Myron’s ‘old’ life was focused almost entirely on ice skating. He participated at a very high level, in a professional development squad. The highly competitive poet also made use of this elite sports mentality when he started out as an artist. He wanted to compete with the best in the Dutch spoken word scene. As such, he regularly took the train from the far north of the Netherlands all the way to Amsterdam and Rotterdam where competition was strongest. But before he made the definitive switch, Myron gave himself a year to think about his future. He spent a part of that year in a monastery in Nepal, in silence.
“I focus on groups who could use just a bit more support in order to get their dreams in their sights. For example, by writing it down on paper and expressing it”
A book by his favourite poet, Willem Wilmink, who passed away in 2003, accompanied him on the journey. “I wish I had the same trains of thought he had,” Myron says wistfully. When he read Wilmink’s poem ‘Achterlangs’ (‘From behind’) for the first time, his eyes welled up with tears. “I immediately knew: an art form which can grab you by the throat from nothing, that fits me well”. And as an added bonus, the short sentences and down-to-earth style of Wilmink made it possible for the dyslectic Myron to recite his works out loud and get a feel for the shapes and sounds of the words.
Not my way
The rest is recent history. End of last year, Myron participated in a special spoken word competition, as part of the Martin Luther King Lecture, co-organised by Justice & Peace. “To here. To more than enough” – with those words he started his . “My subject was the personal struggle of a person of colour who still experiences racism. What keeps them awake at night, when they have such things on their plate?” The poet from Groningen draws attention to the issue, is bewildered by it, but does not choose to make the statement. He favours the call for dialogue. “In that way, I can have a much greater positive impact on the people I have in mind: young people who feel unheard and misunderstood. Youths who pull a kitchen knife from their mom’s drawer.”
Myron’s ambitions do not always align with expectations. When Black Lives Matter became a worldwide movement, eyes were pointed in his direction as well. He received many invitations to speak at protest events. One time he accepted, and not much later he was standing behind a microphone on the Grote Markt Square in Groningen to speak out against Pegida. Not too long after, this far right political movement would come to Groningen as well. He appreciated the experience, but soon realised: this is not my way. “That is not to say that I don’t think the issues are urgent, but you have to stand there with your strongest convictions and endure all the eyes that are aimed at you. I prefer the personal connection, for the story that inspires. It is not about me.”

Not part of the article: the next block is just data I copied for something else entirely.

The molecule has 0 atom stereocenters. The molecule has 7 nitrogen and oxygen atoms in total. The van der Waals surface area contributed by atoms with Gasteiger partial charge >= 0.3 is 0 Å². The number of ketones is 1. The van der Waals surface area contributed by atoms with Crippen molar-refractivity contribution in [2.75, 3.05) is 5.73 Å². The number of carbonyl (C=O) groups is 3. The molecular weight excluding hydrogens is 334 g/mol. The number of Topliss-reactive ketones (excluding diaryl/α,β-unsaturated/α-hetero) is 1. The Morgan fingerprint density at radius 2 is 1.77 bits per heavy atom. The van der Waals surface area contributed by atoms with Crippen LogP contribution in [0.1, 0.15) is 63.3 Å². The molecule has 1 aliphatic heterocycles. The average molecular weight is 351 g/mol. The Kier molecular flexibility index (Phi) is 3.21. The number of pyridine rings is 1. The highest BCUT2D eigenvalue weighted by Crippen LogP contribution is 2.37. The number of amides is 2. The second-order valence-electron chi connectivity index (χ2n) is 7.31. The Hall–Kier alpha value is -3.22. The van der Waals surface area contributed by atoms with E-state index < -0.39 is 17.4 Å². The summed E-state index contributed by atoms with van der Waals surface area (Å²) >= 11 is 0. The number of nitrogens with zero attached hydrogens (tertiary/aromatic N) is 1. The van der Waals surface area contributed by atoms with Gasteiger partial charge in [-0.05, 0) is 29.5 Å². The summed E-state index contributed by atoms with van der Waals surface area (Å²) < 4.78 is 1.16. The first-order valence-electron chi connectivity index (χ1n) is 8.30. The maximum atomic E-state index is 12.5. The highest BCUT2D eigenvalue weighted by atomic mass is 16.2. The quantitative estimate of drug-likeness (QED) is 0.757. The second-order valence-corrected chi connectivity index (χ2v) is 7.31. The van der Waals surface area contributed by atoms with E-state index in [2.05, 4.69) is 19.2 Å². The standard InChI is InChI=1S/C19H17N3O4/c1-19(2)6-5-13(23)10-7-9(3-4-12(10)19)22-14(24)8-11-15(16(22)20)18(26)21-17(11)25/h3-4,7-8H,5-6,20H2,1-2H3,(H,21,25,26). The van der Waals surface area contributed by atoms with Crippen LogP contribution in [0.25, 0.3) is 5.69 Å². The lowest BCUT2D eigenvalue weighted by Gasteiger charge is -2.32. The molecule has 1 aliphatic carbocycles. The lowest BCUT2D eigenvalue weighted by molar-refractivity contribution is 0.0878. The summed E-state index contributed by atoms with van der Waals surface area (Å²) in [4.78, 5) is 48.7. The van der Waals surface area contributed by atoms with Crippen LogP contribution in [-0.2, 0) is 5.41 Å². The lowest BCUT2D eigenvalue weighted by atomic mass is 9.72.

It is an attitude fitting to the city he calls home, Groningen. With its constant down-to-earthness, Shelter City Groningen is a city that is welcoming and inclusive, Myron believes. His favourite stanza from the first poem he performed as a Poet laureate, ‘Vergeet mij niet’ (‘Don’t forget me’), says it all:
ik hoor haar fluisteren
vragen om onze armen te spreiden als de vleugels die ze zijn
om hier eeuwig te mogen thuiskomen
in straten zonder richting
omdat niemand ze even bewandelt
I hear her whisper
ask to spread our arms like the wings they are
so they may have here their eternal homecoming
in streets without direction
for nobody just simply walks them
His love for Groningen was also apparent on May 5th, when he spoke as one of the Groninger Ambassadors for Freedom. Yet another platform to inspire people to dream. Another opportunity to bring people together through the artistry of his words.
Myron: “I have an awesome life. That is because I always stay true to myself. I keep it simple, I intend to move you. I am not a traditional poet, but a performing poet.”